1. Sermon on spiritual growth

Spiritual growth is vital for everyone, regardless of who you are on earth. It’s easy to get comfortable with your life and forget that you must grow spiritually.

Living a Godly life is not always comfortable. The following outline can help you share this message and encourage your parishioners to reflect on how they can grow spiritually.

1.1 Engage

Initially, you must find a way to engage your audience and convince them to keep listening. When speaking about spiritual growth, you can use inspirational stories from the Bible, your community, yourself, or the news.

Pro tip: You may also want to include an added speaker or video to catch people’s attention. Since many churches stream their services online, a video can help you better reach a new audience.

1.2 Tension and truth

After you share an engaging story, it’s time to challenge your parishioners to think of ways they can grow spiritually.

  • Ask where they have fallen short.
  • Share why spiritual growth is necessary.
  • How can a lack of spiritual growth stop you on Earth and in Heaven?

This can be uncomfortable for some, so take time here to share messages from the Bible to back up your claims. This is also a good time to stop and pray as a congregation.

1.3 Application and inspiration

What does a Godly life look like? As you answer why spiritual growth is necessary and what happens to your life without it, you can also share examples of biblical leaders and even individuals today that people can look to for inspiration.

1.4 Action

Now that you’ve given them a vision of who they can become, it’s time to create a framework for your parishioners to follow. This can include adding prayer to their daily habits, reading the Bible, connecting with other followers of Jesus, and different ways to give back.

A call to action at the end of your sermon can help inspire your audience to think ahead and plan how to improve their spiritual life.

Pro tip: Volunteering is a powerful way to share God’s gifts. Your church can make it easy for congregation members to volunteer by adding a page to your website and investing in volunteer management software. Listing diverse ways people can volunteer including peer-to-peer fundraising, and making it easy to sign up will encourage more involvement. Check out Donorbox Peer-to-Peer for a smooth peer-to-peer fundraising experience at your church.

Try Donorbox Peer-to-Peer!

2. Sermon on giving

Individual growth isn’t the only way to grow spiritually. Unfortunately, for your church to grow you must raise funds. Asking for money from your congregation is never easy, but messages about tithing and offering can give you an easier way to address your parishioners.

2.1 Engage

Conversations about money can start with dreams for the future or memories of the past. Sharing how members have affected your church and helped you grow can show how crucial each individual and each dollar is to the life of your church.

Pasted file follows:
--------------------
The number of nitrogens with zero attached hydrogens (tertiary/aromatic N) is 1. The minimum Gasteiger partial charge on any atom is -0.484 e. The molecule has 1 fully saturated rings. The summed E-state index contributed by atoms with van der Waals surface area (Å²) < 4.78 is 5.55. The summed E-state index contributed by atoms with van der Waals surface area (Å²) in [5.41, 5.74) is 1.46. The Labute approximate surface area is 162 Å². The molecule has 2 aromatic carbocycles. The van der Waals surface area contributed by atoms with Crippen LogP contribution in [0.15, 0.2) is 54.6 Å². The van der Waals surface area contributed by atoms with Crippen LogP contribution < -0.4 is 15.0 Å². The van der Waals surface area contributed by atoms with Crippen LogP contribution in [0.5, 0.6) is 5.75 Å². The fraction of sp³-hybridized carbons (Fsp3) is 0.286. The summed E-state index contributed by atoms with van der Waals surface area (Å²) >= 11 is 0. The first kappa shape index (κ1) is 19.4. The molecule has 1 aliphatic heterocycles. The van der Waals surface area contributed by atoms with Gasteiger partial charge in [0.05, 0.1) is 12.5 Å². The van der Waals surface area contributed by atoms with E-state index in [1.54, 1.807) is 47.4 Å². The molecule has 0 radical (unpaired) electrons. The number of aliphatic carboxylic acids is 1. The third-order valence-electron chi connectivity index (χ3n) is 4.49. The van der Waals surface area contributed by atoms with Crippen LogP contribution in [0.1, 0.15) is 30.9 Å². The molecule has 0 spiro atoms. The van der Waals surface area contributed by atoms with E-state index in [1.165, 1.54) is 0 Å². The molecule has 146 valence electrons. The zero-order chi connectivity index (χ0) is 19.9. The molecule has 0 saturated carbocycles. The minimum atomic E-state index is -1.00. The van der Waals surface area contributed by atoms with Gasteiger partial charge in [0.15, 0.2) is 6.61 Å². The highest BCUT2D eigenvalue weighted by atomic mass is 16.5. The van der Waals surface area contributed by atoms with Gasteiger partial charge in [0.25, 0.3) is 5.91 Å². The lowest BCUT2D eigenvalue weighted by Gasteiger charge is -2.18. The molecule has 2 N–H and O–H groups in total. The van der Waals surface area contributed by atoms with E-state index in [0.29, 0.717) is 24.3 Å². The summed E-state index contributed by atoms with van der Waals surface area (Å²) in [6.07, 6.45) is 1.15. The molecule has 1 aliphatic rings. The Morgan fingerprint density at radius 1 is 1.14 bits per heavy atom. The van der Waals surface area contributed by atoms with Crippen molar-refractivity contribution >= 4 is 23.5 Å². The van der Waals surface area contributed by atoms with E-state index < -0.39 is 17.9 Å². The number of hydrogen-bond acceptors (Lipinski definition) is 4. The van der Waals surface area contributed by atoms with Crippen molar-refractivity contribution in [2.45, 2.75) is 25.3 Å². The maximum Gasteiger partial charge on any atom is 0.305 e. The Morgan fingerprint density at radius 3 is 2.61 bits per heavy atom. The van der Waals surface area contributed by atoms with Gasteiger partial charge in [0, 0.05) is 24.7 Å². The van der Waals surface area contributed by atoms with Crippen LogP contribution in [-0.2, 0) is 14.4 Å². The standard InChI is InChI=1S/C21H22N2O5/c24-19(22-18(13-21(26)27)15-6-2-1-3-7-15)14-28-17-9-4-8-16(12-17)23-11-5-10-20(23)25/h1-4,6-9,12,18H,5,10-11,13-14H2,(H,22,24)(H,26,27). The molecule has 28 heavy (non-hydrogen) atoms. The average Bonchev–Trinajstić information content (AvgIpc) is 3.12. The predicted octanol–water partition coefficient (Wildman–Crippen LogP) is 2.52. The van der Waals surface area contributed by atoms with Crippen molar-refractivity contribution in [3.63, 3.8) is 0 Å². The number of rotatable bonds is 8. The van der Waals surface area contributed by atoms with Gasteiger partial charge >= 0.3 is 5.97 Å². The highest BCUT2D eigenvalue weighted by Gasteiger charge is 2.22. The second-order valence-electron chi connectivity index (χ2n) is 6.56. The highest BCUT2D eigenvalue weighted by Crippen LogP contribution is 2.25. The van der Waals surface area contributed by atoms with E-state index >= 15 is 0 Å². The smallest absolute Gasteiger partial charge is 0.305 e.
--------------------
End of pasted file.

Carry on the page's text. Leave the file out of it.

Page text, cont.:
Pro tip: If you have a significant construction or program plan, now can also be an excellent time to introduce it to your members. Capital campaigns can take at least a year. By taking the time to introduce your plan to financial supporters in the beginning, you’ll help them feel involved. They will have a better connection to your vision and will be more likely to give and share your campaign with others.

2.2 Tension and truth

The tension of asking for money is evident, so here is where you’ll need to share the truth. The Bible says God’s followers must give bountifully to receive His bounty. Most Christians understand and follow the tradition of tithing and giving an offering. Here, you can add a few verses to explain how God sees this practice.

2.3 Application and inspiration

During your sermon on giving, you shouldn’t limit your focus to the church. As a leader in your community, it is your responsibility to share how to live a generous life in all ways. You can list different avenues of generosity and share how they can affect people’s lives on Earth and Heaven. You can also give examples of generous living in the Bible and in your community.

2.4 Action

Finally, you’ll want to move your parishioners from thinking to acting. Give them ways to be generous to others. Also, show how your church has shared its gifts with others in your community.

Pro tip: There are several ways to make it easy for your congregation to give beyond passing around an offering plate. Many churches have leveraged ways such as QR codes, text-to-give, recurring giving, and giving kiosks to connect with attendees. Check out Donorbox for effective church giving. With our dedicated pillar, Donorbox MinistryMatters, we aim at developing and offering dynamic digital giving tools that help churches keep the funds flowing and make stronger connections.

Donorbox MinistryMatters - Learn More!

Final Thoughts

Delivering a sermon takes faith, Godly inspiration, talent, and hard work. As a pastor, your congregation looks to you for motivation and direction. Your sermon must build a connection, galvanize, educate, and give concrete advice and steps for them to take.

The Bible is the foundation of your faith, but churches can use several other tools to communicate better with parishioners. Go to our Nonprofit Blog and find out articles, free templates, and other resources dedicated to church fundraising. Subscribe to our newsletter to receive a curated list of our best resources in your inbox every month!

Want to learn how Donorbox can help you grow church giving? Check out Donorbox MinistryMatters – a dedicated pillar that is built with churches and their congregations in mind. It offers innovative and proven tools, features, and services that help boost giving to your church.

Learn about our range of tools on the website. Sign up to start fundraising in just 15 minutes!

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Kristine Ensor is a freelance writer with over a decade of experience working with local and international nonprofits. As a nonprofit professional she has specialized in fundraising, marketing, event planning, volunteer management, and board development.